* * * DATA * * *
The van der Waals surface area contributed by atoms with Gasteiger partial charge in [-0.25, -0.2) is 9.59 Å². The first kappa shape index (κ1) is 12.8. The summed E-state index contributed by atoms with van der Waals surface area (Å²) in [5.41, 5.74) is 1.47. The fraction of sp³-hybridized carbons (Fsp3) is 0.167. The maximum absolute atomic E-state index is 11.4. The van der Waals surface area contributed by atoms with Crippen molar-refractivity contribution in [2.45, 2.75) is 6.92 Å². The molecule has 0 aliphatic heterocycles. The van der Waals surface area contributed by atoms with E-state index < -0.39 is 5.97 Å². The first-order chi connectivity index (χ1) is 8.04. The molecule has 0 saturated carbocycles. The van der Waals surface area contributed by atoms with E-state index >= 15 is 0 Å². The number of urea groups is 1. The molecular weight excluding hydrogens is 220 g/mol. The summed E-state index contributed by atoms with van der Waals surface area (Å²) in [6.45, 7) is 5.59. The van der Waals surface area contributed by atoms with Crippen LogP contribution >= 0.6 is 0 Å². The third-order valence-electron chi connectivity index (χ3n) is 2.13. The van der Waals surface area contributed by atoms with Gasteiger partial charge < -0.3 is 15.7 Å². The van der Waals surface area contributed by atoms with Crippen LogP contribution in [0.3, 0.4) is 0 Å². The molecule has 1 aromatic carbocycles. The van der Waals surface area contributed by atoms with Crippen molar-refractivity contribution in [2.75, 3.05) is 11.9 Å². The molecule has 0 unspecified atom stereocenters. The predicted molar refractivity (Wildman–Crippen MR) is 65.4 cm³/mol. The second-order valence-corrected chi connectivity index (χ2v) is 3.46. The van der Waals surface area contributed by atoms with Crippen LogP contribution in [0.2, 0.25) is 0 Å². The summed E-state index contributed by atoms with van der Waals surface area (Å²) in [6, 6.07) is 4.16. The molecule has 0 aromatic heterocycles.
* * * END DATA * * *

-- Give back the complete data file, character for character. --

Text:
The van der Waals surface area contributed by atoms with Gasteiger partial charge in [-0.25, -0.2) is 9.59 Å². The first kappa shape index (κ1) is 12.8. The summed E-state index contributed by atoms with van der Waals surface area (Å²) in [5.41, 5.74) is 1.47. The fraction of sp³-hybridized carbons (Fsp3) is 0.167. The maximum absolute atomic E-state index is 11.4. The van der Waals surface area contributed by atoms with Crippen molar-refractivity contribution in [2.45, 2.75) is 6.92 Å². The molecule has 0 aliphatic heterocycles. The van der Waals surface area contributed by atoms with E-state index < -0.39 is 5.97 Å². The first-order chi connectivity index (χ1) is 8.04. The molecule has 0 saturated carbocycles. The van der Waals surface area contributed by atoms with E-state index >= 15 is 0 Å². The number of urea groups is 1. The molecular weight excluding hydrogens is 220 g/mol. The summed E-state index contributed by atoms with van der Waals surface area (Å²) in [6.45, 7) is 5.59. The van der Waals surface area contributed by atoms with Crippen LogP contribution >= 0.6 is 0 Å². The third-order valence-electron chi connectivity index (χ3n) is 2.13. The van der Waals surface area contributed by atoms with Gasteiger partial charge < -0.3 is 15.7 Å². The van der Waals surface area contributed by atoms with Crippen LogP contribution in [0.3, 0.4) is 0 Å². The molecule has 1 aromatic carbocycles. The van der Waals surface area contributed by atoms with Crippen molar-refractivity contribution in [2.75, 3.05) is 11.9 Å². The molecule has 0 unspecified atom stereocenters. The predicted molar refractivity (Wildman–Crippen MR) is 65.4 cm³/mol. The second-order valence-corrected chi connectivity index (χ2v) is 3.46. The van der Waals surface area contributed by atoms with Crippen LogP contribution in [0.2, 0.25) is 0 Å². The summed E-state index contributed by atoms with van der Waals surface area (Å²) in [6, 6.07) is 4.16. The molecule has 0 aromatic heterocycles.